It’s time for a little word association. When you see the words below, which comes to mind first – “Investment,” or “Expense?”
Home. Car. Office Lease. Commercial Real Estate. Employees. Subcontractors. Attorney.
If you’re anything like me, you found both places for both words in the list above. While homes and employees often create much more value than they “cost,” rent and subcontractors may be more on the necessity side and appear as expenses that we must control and minimize. Over the course of this year, many of us have taken long, hard looks at cutting costs and maximizing our investments.
Given this consideration, how would you say you look at technology? Computers and networking equipment certainly don’t go up in value, but they are a necessity. Websites and custom software may be an integral to your day-to-day operations, but they also require consistent maintenance and upkeep or they will become relics and money pits.
Your approach to technology during a crisis demonstrates how you view its importance to your business. Over the last 4-6 months, have you invested in work-at-home technology for your team, or asked them to lug computers back and forth to their home offices? Have you scrutinized every request for new tech or given your team freedom to get what they say they need to get the job done?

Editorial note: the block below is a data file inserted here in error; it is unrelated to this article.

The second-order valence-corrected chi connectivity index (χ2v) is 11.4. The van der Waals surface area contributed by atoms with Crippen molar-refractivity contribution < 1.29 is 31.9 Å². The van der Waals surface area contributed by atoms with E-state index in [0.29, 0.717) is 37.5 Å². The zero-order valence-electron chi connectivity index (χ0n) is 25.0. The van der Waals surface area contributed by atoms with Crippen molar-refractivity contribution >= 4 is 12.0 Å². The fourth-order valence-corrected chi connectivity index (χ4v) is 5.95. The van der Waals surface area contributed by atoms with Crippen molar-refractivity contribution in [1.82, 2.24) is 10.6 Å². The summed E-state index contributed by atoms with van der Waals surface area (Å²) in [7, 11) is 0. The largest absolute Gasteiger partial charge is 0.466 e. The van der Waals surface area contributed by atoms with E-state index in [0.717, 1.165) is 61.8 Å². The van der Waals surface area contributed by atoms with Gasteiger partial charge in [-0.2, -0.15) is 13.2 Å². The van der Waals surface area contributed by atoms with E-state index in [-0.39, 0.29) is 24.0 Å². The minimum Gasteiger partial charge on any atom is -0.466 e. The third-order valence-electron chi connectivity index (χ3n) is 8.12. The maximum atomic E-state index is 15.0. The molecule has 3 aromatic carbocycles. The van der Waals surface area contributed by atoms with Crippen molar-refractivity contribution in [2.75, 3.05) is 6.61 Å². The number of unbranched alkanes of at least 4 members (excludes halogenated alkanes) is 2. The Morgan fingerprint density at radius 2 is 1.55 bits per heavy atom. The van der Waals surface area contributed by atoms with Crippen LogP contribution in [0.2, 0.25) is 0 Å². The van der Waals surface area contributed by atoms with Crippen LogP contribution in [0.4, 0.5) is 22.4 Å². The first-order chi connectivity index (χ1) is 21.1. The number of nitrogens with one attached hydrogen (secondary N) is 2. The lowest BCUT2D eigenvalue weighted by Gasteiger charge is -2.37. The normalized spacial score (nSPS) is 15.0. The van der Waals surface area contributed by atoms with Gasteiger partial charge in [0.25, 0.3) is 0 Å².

As we have pressed onwards with clients this year, we’ve seen stark differences between those committed to “getting through this” and those seeking to truly “grow through this.” This may not be an increase to the bottom line or a decrease to expenses, but the pivots we have all had to make this year have certainly provided opportunities to re-tool, re-think, and re-focus our efforts, and technology plays a big part in the execution of those plans.
As we slowly come out, or perhaps even sink back in, to a pandemic-driven way of life, it’s up to us to find our way through it, and it’s my opinion that those paths are best walked with trusted partners. Whether it’s a team of employees who you remind to take days off or an attorney whose opinion you still seek even when you could probably make a decision on your own, we need each other. A good technology partner is no different, and they should always be looking to communicate and explain how the tools you use will add value to your business and those you serve.
Technology, when viewed as an expense alone, will cost you dearly. When considered with an open-mind as an investment, however, it will open up doors to new opportunities and ways of doing business that you may never before imagined.
Written by Chet Cromer for publication in the Business Leader